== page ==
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Life and Personal

Fun with Apple Photos

Go online and search for ‘what will my baby look like’ and you’d be faced with dozens of websites that claim to use AI and machine learning to guess your baby’s appearances. It’s almost sort of curious to find out your baby’s potential looks, judging by the kind of techniques used by these websites to lure you in and make you pay. One such website claimed to be free up until I uploaded pictures of myself and my wife, at which point, I was asked to sign up for a 3-day free trial. The weekly cost henceforth — ‚ā¨9 a week.

But what if you do have a child? There’s an even more fun game now, and that’s trying to figure out who your baby actually looks like. Does the nose belong to the mom … or dad? What about the eyes? It’s even fun for all your relatives and friends as they spend time staring at your child, and, in essence, judging your looks! ūüėĄ

This is where AI has a fun role to play, too. Case in point — I have a somewhat large collection of photos of myself and my wife over the years. After every vacation, I make it a point to ‘train’ the face recognition by actively helping it categorize a face as either mine or my wife’s. And, my ‘People’ album is only family, which means that the AI is theoretically very well trained.

Here’s the awesome part — for a long while, I have maintained that my daughter looks quite a lot like me. A few people agree, while some strongly disagree. The AI is on my side, as very frequently, especially as she gets older, the face recognition algorithm would flag a picture of mine and seek confirmation if it’s my daughter’s. The first time was an anomaly; the second co-incidence; but, the third was most definitely the algorithm on to something.

So, there we have it. She really does look quite a bit like me, and I have the screenshots to prove it!

Categories
Life and Personal Politics Tech and Culture

On Regulating AI

There has been quite a bit of chatter on all chatter-worthy platforms about the need to regulate AI. There have been a few epochs in modern history where the term ‘AI’ has almost gone mainstream and either threatened our very existence or helped us slouch just a little bit more towards utopia. I am not sure when the current one started, but I do remember that it was Facebook rolling out AI based content moderation systems that started it all. It’s been a few years and a few national elections since then, and AI still hasn’t solved the content moderation problem, mostly because moderation gets squarely in the way of monetization, but that’s a different topic.

What’s curious this time around is that the large technology companies that usually strongly dislike any oversight or are usually very reactive in their damage control are the ones calling for clearer laws and regulations. I strongly believe that this is an effect of lower trust in these companies driven by their monopolization of every business they get into as well as the strong desire to set a ceiling to how far they’re able to use any technological advanced to upend older and more important regulations around employment and intellectual property. What better way to gain positive press and intellectual debate sentiment than to ask to be regulated because you believe that you’re in control of dangerous technology and want to use it only for the public good, recent history notwithstanding.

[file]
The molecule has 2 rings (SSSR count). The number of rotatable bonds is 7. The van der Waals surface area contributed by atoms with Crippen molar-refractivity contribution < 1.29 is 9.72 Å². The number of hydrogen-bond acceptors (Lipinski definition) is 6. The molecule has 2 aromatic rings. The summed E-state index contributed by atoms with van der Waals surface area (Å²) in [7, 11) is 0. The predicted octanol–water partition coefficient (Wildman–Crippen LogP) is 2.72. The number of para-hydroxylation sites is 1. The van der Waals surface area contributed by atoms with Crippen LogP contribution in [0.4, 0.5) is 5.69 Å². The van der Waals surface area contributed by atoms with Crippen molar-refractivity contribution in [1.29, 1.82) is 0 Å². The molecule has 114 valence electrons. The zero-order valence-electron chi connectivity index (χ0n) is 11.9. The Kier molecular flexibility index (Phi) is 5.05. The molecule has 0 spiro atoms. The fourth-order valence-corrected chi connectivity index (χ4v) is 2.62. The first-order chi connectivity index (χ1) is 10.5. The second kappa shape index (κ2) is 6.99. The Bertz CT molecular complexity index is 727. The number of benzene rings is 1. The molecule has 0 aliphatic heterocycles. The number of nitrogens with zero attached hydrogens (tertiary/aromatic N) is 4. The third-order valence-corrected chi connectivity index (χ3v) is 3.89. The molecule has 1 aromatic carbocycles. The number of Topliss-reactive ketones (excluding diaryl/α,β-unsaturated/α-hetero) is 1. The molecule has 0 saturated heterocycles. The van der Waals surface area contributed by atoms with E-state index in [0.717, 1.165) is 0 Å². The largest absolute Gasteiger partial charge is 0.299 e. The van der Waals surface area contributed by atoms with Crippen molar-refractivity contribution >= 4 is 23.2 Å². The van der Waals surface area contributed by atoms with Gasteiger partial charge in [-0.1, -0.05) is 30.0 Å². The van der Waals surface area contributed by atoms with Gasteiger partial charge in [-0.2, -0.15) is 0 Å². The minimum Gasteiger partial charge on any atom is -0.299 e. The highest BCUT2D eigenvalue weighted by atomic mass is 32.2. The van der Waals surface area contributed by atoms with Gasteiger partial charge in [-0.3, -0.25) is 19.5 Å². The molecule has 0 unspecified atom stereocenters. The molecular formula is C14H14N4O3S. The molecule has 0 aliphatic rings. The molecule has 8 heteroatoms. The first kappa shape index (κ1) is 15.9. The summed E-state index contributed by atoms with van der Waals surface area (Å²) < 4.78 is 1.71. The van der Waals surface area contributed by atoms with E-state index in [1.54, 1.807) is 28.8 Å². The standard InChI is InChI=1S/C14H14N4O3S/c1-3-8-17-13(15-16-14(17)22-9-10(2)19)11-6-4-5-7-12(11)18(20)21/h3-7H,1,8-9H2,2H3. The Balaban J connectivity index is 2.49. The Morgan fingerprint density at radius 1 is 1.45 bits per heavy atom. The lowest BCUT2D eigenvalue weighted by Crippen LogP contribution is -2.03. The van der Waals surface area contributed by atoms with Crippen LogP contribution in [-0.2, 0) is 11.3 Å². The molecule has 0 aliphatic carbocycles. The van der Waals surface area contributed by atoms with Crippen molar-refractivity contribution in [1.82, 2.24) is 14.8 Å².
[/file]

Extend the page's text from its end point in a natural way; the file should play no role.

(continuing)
This brings me to ask — what exactly is regulation? What do we even mean by regulating AI? Isn’t regulation supposed to be reactive based on public perception and impact instead of proactively built upon doomsday scenarios?

Today, I came across an essay (archive) by a renowned FT columnist where she points out that AI regulation ought to tackle three areas — it needs to be released from the shackles of rich technology companies, the technology behind it needs to be made public to help debate, and lastly, that regulation should be flexible yet enforceable.

As I see it, regulating something that isn’t even fully defined is way way ahead of its time. The EU has taken a giant leap by drafting an AI Act, and although, I haven’t read it, it seems to focus a lot on ‘high-risk AI systems’ and upon applications of AI rather than how it is developed and trained. There is a presentation to get the bigger details here. Furthermore, while the EU could limit applications of such high-risk systems, there is a lot of procedural lag to protect citizens were they to be exposed to a system’s output from another jurisdiction.

There are still a lot of questions around regulation. This led me to ask if there is a checklist for effective regulation that governments use. That turned out to be be a not so bad idea as, indeed, there is such a checklist used by OECD countries, at least in principle. When I look at it, I find that the current debate misses a lot of context. For example, how do people understand any regulation when they don’t even know what AI is capable of now other than remixing some public domain pictures or producing often-inaccurate chat transcripts. And then, how do we know if what helps someone doesn’t have a negative impact on another, which is often where regulatory actions fail? What about geopolitical differences? An AI platform in the EU might be designed to augment democratic systems while one in shadier geographies might be used to supplant any such setup. There is also focus upon the impact of AI systems but not on how they’re trained in the first place. While there is a cursory requirement to use high-quality training data, where does that come from?

And this is all before we even get into the realm of regulating an AI that is generic and self-advancing. Why wouldn’t this kind of AI be capable of figuring out loopholes and exploiting them until patching them is too late for humanity? Who would legally be in control of an AI that has improved far beyond what it was submitted for regulatory clearance?